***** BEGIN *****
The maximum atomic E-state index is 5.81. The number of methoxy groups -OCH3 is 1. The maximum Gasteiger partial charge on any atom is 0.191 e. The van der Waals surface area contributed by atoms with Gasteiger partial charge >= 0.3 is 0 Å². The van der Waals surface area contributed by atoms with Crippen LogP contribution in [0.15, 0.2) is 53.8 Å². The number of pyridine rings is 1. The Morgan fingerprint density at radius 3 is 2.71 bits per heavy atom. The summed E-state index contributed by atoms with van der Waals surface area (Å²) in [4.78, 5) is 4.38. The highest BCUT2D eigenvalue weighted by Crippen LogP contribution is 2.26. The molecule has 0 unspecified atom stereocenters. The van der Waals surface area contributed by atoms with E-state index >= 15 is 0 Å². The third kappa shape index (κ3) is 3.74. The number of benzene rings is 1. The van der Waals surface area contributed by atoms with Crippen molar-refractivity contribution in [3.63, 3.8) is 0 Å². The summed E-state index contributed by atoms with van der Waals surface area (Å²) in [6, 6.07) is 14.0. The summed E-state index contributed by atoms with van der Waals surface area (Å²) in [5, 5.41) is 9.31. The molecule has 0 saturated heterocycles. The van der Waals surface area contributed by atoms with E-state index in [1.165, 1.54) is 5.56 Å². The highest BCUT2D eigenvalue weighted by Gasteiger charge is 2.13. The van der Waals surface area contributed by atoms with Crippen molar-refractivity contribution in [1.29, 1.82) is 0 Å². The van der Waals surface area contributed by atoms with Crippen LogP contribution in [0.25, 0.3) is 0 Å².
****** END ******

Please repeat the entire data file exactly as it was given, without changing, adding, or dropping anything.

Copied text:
The maximum atomic E-state index is 5.81. The number of methoxy groups -OCH3 is 1. The maximum Gasteiger partial charge on any atom is 0.191 e. The van der Waals surface area contributed by atoms with Gasteiger partial charge >= 0.3 is 0 Å². The van der Waals surface area contributed by atoms with Crippen LogP contribution in [0.15, 0.2) is 53.8 Å². The number of pyridine rings is 1. The Morgan fingerprint density at radius 3 is 2.71 bits per heavy atom. The summed E-state index contributed by atoms with van der Waals surface area (Å²) in [4.78, 5) is 4.38. The highest BCUT2D eigenvalue weighted by Crippen LogP contribution is 2.26. The molecule has 0 unspecified atom stereocenters. The van der Waals surface area contributed by atoms with E-state index >= 15 is 0 Å². The third kappa shape index (κ3) is 3.74. The number of benzene rings is 1. The van der Waals surface area contributed by atoms with Crippen molar-refractivity contribution in [3.63, 3.8) is 0 Å². The summed E-state index contributed by atoms with van der Waals surface area (Å²) in [6, 6.07) is 14.0. The summed E-state index contributed by atoms with van der Waals surface area (Å²) in [5, 5.41) is 9.31. The molecule has 0 saturated heterocycles. The van der Waals surface area contributed by atoms with E-state index in [1.165, 1.54) is 5.56 Å². The highest BCUT2D eigenvalue weighted by Gasteiger charge is 2.13. The van der Waals surface area contributed by atoms with Crippen molar-refractivity contribution in [1.29, 1.82) is 0 Å². The van der Waals surface area contributed by atoms with Crippen LogP contribution in [0.25, 0.3) is 0 Å².